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I made a WCF Service with wsHttpBinding that uses membership provider for authentication. I can able to host the service on Server successfully. But my problem is wiered. (I can able see the .svc and wsdl files in browser irrespective of the domain) I can able to consume the service only from my machine or any other machine in the same domain. If I try to access the service from some other domain through the application(windows appl.). It is giving me the error message :-

"The communication object, System.ServiceModel.Channels.ServiceChannel, cannot be used for communication because it is in the Faulted state"

Stack Trace: Server stack trace: at System.ServiceModel.Channels.CommunicationObject.Close(TimeSpan timeout)

Exception rethrown at [0]: at System.Runtime.Remoting.Proxies.RealProxy.HandleReturnMessage(IMessage reqMsg, IMessage retMsg) at System.Runtime.Remoting.Proxies.RealProxy.PrivateInvoke(MessageData& msgData, Int32 type) at System.ServiceModel.ICommunicationObject.Close(TimeSpan timeout) at System.ServiceModel.ClientBase1.System.ServiceModel.ICommunicationObject.Close(TimeSpan timeout) at System.ServiceModel.ClientBase1.Close() at System.ServiceModel.ClientBase`1.System.IDisposable.Dispose() at AOLICWindows.Forms.SynchronizeTest.btnRegistration_Click(Object sender, EventArgs e)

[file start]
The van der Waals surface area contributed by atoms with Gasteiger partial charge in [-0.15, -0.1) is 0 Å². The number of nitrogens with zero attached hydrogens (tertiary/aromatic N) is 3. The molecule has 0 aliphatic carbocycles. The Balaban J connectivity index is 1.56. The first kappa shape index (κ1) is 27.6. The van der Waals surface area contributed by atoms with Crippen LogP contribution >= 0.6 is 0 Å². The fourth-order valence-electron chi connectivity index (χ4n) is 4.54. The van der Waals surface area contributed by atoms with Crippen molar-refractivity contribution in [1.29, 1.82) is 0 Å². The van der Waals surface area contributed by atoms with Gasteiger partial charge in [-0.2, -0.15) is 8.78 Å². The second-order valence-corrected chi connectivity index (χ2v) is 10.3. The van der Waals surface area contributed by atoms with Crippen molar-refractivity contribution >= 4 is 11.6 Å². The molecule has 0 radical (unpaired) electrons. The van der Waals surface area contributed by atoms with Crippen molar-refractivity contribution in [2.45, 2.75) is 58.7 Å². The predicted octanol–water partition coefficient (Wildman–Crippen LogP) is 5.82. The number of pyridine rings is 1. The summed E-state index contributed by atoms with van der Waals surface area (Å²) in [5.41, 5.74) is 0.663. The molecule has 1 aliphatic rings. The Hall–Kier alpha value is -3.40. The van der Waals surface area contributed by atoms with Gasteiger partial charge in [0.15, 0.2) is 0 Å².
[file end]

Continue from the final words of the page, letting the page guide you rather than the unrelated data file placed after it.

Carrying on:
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1 Answer 1

wsHttpBinding defaults to using Windows credentials for authentication, which is fine as long as you are on the same domain, or on domain with full trust relationships.

The error message seems to point to a timeout - maybe you need to tweak those. Once an exception happens on your server which is not handled properly and turned into a SOAP fault, then the channel (the connection between client and server) is "faulted", e.g. it goes into a state of error, and cannot be used anymore. All you can do is abort the channel (you can't even close it anymore at that point), and re-create it from scratch.

Or maybe this timeout happens because you have wrapped your client proxy's usage into a using(......) {......} block? That's usually a great idea - but not in the case of a WCF client proxy.

The problem occurs because of the fact that once a channel is faulted, you can't even close it anymore. If you wrap your client proxy usage into a using() statement, when something goes bad on the server and isn't handled properly, the channel will fault, and at the end of the using() block, the .NET runtime tries to close it, which then throw another exception since the channel is faulted....

So for WCF clients, the recommended best practice is something like this:

YourClientProxy proxy = new YourClientProxy();

   ... use it

catch(TimeoutException exception)
catch(CommunicationException exception)


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Thank you, V much Marc. this helps me to track out actual problem. – user166175 Sep 1 '09 at 6:33

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